Punta Cana, a Dominican restaurant located in the Washington Heights on Manhattan, is one of seven Latino-owned businesses in the area in jeopardy of closing down due to a pending eviction.
Angel Santos has owned the 600-square-foot Dominican restaurant at 3880 Broadway since 1997. However, if a judge moves forward with evictions as expected, he and his family will lose the property.
The cost of rent for local businesses went up after real estate investors from Coltown Properties purchased the Washington Heights building in 2012 as part of a $31 million real estate deal. Included in the deal were five rental buildings, which housed 217 rental units and 11 small businesses besides Punta Cana.
According to Quenia Abreu, the president and CEO of the New York Women’s Chamber of Commerce, the new building owners declined to renew the commercial rental leases on the street.
“When a lease is not renewed, either for a residential or commercial tenant, landlords can continue renting to the existing tenant under an implied month-to-month agreement until the tenant moves out or a new lease is negotiated. That’s where the trouble usually starts for businesses that fail to force landlords to issue a new lease,” The Voice reported.
“Buildings are being sold in the community, new landlords are coming in with no regard to the community, to the businesses, even the residents that have been there a long time,” Abreu told the Voice. “You can open a business and invest your life’s savings, $100,000, $200,000. And when the lease expires, the landlord can say, ‘I don’t want you anymore, goodbye,’ and give you 30 days.”
In March, seven businesses at 3800 Broadway, including Punta Cana, were given eviction notices and told to vacate by the end of April. The businesses’ owners were each given the option of paying almost double the current rent price or leaving. The Santos family declined because they couldn’t afford the new $9,000 monthly price, so they were given extensions.
“It is not cheap to open a restaurant, so for them to pick up and leave in 30 days, it’s just not possible,” Abreu said.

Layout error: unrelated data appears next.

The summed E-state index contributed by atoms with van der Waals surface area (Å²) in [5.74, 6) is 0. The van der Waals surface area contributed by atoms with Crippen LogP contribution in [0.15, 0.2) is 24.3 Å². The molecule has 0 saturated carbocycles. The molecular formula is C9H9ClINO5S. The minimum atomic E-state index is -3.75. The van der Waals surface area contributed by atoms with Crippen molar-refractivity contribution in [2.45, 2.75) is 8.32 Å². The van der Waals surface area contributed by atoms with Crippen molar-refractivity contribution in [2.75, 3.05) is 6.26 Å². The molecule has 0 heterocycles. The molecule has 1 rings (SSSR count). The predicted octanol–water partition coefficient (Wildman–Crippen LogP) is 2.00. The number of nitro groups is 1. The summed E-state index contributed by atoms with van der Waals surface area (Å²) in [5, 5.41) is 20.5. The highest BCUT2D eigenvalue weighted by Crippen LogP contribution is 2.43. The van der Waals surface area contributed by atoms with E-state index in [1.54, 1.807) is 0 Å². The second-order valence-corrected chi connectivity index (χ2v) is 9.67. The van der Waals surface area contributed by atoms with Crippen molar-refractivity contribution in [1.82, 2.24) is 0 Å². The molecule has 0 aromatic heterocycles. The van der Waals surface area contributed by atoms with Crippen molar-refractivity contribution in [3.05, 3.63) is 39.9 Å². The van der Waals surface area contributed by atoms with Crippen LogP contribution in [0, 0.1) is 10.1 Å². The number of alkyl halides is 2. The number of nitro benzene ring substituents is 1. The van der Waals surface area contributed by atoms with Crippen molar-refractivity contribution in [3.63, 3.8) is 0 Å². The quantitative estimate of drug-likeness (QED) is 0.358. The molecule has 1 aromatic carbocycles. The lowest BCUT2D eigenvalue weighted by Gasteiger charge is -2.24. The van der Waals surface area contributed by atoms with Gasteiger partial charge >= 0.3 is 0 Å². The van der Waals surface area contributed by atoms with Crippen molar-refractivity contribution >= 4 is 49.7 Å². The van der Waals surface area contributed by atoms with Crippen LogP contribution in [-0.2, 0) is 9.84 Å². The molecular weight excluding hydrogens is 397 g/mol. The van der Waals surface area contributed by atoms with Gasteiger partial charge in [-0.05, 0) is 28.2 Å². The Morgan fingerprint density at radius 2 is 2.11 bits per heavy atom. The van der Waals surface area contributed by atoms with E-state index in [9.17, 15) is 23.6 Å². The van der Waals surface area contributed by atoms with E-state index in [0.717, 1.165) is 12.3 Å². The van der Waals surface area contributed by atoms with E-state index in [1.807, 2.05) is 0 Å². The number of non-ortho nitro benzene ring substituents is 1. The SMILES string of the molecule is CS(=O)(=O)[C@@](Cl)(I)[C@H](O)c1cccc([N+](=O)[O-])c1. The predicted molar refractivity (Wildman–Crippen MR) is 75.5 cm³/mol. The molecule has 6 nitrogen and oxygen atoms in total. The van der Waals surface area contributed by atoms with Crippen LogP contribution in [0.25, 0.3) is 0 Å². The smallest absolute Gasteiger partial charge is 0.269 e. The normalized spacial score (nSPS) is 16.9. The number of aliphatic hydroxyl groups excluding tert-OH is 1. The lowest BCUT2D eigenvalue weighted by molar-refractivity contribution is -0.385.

“We forget that a lot of these community businesses are immigrant-owned, they are disadvantaged, low-income. They’re not making a lot of money. They provide employment for themselves, for their family, and for other people in the community. But they’re not a multimillion-dollar company. These are mom-and-pop stores.”
Susan Chase, an attorney with The Legal Aid Society’s Community Development Project, said the businesses had little legal recourse when they were told to vacate.
“Unfortunately, if there’s no lease, there’s not a lot a commercial tenant can do,” Chase told the Voice. “They don’t have any rights to stay. They are at the end of the term, and the courts are going to hold that the landlord can take its property back. You know, there’s no defenses to that if there’s no lease.”
As of now, no law exists in New York to protect commercial renters against these discriminatory business practices that target minority and low-income business owners. However, Mark Levine, a New York City councilmember who represents Washington Heights and other neighborhoods in District 7, is looking to change that. He said the Small Business Jobs Survival Act would protect these businesses; however, it does not have enough sponsors to bring it up for a hearing before the City Council.
“The real estate industry is pushing back and will continue to push back. I think that’s unfortunate. I think it’s shortsighted,” he said.
By Selena Hill [Latin Post]